US persons (including a green card holder, or individual who is treated as a US “resident” due to prolonged physical presence in the US pursuant to the US tax laws) who have ownership or control (for example, signature authority) of foreign accounts with an aggregate value of over $10,000 in the calendar year, must file this form. Please note that a non-US individual, who merely makes a so-called 6013(g) election in order to file a joint tax return with his/her US spouse, is not treated as a US person for purposes of filing the FBAR. The term US person includes entities such as corporations, partnerships, limited liability companies, or similar organizations that are organized or created under US law. Estates and trusts are also subject to the FBAR reporting rule.
Indirect interests in foreign financial accounts can also trigger FBAR reporting. A US person who directly or indirectly owns more than 50% of a corporation by vote or value will be deemed to have a financial interest in the foreign financial accounts owned by the corporation itself. Similar rules apply to interests held in partnerships or trusts that have foreign accounts.
An FBAR reporting duty will arise if a US person has “signature authority” over a foreign financial account(s) exceeding the $10,000 aggregate threshold. Signature authority is the authority of an individual (alone or in conjunction with another individual) to control the disposition of assets held in a foreign financial account by direct communication (whether in writing or otherwise) to the bank or other financial institution that maintains the financial account. Conceivably this means a US person with internet authorization of a transaction through the use of passwords also has a “signature authority” for FBAR purposes.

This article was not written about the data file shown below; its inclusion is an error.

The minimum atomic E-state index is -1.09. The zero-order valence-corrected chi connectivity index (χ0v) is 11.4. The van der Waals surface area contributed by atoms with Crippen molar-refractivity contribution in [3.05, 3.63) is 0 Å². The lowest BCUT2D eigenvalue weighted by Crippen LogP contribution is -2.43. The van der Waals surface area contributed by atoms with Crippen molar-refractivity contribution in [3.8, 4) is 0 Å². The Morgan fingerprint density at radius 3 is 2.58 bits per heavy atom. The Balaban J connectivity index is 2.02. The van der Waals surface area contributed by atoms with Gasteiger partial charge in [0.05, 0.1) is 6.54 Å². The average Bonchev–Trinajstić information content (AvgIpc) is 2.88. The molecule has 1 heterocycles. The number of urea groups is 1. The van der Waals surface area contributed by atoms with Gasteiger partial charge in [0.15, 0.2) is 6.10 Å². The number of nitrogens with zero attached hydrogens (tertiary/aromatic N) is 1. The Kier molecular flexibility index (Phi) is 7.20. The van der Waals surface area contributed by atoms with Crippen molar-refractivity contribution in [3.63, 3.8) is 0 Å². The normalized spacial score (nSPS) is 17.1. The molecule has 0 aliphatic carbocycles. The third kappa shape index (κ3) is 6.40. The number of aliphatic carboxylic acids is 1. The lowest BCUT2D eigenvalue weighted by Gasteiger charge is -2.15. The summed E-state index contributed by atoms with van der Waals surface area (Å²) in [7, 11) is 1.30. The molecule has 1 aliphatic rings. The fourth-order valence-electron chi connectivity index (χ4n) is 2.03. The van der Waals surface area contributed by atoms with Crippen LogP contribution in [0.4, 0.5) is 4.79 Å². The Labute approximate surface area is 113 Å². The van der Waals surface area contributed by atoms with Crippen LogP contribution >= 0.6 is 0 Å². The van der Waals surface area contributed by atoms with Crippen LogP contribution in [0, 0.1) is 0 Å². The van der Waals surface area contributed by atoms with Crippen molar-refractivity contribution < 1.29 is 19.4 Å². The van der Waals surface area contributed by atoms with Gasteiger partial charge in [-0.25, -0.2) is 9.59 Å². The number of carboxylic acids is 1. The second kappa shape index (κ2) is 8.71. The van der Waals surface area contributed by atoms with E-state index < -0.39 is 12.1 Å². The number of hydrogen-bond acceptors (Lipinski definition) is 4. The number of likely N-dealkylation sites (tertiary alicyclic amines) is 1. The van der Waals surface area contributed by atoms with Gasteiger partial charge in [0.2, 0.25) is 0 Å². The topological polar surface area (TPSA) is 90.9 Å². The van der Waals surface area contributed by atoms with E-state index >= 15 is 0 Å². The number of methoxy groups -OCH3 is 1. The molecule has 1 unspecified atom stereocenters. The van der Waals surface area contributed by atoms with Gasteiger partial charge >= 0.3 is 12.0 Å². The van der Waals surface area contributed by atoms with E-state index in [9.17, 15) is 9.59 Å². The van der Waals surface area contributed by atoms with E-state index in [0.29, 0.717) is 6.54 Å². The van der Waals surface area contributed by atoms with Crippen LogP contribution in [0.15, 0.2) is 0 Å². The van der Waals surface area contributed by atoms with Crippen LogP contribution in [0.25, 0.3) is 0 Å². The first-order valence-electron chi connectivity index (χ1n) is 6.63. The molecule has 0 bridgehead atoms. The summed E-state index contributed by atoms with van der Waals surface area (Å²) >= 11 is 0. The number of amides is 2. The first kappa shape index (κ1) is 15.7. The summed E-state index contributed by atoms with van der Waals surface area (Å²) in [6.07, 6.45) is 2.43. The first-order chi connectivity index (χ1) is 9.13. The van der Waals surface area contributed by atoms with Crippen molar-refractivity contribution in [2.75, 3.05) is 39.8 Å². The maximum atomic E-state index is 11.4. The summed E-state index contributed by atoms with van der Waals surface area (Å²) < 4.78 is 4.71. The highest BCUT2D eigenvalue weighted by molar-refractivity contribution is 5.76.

Foreign (non-US) “Accounts”
The most common types of financial accounts required to be disclosed are bank, securities, financial instruments accounts, commodity futures or options accounts and accounts held in commingled funds (e.g., mutual funds) when the account holder holds an equity interest in the fund. A mutual fund or similar investment is treated as a reportable account if it issues shares to the general public that have a regular net asset value determination and regular redemptions. Foreign life insurance or annuities with a cash surrender value are also reportable on an FBAR. Individually owned bonds, notes, stock certificates, and unsecured loans are not “accounts” and need not be reported on the FBAR; but if the same bonds notes or shares are held through a foreign broker, the brokerage account is reportable for FBAR purposes.